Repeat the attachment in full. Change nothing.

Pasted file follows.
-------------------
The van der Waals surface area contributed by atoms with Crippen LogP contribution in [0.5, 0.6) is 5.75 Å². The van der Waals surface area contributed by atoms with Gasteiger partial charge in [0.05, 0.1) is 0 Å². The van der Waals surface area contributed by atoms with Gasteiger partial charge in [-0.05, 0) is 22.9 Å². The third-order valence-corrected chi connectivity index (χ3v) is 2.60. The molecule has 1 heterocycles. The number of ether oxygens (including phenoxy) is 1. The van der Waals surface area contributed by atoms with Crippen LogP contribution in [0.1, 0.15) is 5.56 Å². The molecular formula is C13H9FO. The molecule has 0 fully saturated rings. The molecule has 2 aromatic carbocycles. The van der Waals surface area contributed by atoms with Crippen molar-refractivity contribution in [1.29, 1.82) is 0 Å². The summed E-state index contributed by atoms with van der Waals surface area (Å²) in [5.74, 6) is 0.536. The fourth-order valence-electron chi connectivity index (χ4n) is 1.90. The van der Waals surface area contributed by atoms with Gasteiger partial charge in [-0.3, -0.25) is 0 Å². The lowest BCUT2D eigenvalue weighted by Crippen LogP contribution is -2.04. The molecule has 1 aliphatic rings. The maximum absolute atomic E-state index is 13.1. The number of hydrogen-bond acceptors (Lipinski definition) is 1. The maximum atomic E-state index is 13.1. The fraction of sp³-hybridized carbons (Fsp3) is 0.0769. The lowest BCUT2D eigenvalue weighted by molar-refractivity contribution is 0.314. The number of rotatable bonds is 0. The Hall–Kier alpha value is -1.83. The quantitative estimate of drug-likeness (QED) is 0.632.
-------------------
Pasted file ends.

The van der Waals surface area contributed by atoms with Crippen LogP contribution in [0.5, 0.6) is 5.75 Å². The van der Waals surface area contributed by atoms with Gasteiger partial charge in [0.05, 0.1) is 0 Å². The van der Waals surface area contributed by atoms with Gasteiger partial charge in [-0.05, 0) is 22.9 Å². The third-order valence-corrected chi connectivity index (χ3v) is 2.60. The molecule has 1 heterocycles. The number of ether oxygens (including phenoxy) is 1. The van der Waals surface area contributed by atoms with Crippen LogP contribution in [0.1, 0.15) is 5.56 Å². The molecular formula is C13H9FO. The molecule has 0 fully saturated rings. The molecule has 2 aromatic carbocycles. The van der Waals surface area contributed by atoms with Crippen molar-refractivity contribution in [1.29, 1.82) is 0 Å². The summed E-state index contributed by atoms with van der Waals surface area (Å²) in [5.74, 6) is 0.536. The fourth-order valence-electron chi connectivity index (χ4n) is 1.90. The van der Waals surface area contributed by atoms with Gasteiger partial charge in [-0.3, -0.25) is 0 Å². The lowest BCUT2D eigenvalue weighted by Crippen LogP contribution is -2.04. The molecule has 1 aliphatic rings. The maximum absolute atomic E-state index is 13.1. The number of hydrogen-bond acceptors (Lipinski definition) is 1. The maximum atomic E-state index is 13.1. The fraction of sp³-hybridized carbons (Fsp3) is 0.0769. The lowest BCUT2D eigenvalue weighted by molar-refractivity contribution is 0.314. The number of rotatable bonds is 0. The Hall–Kier alpha value is -1.83. The quantitative estimate of drug-likeness (QED) is 0.632.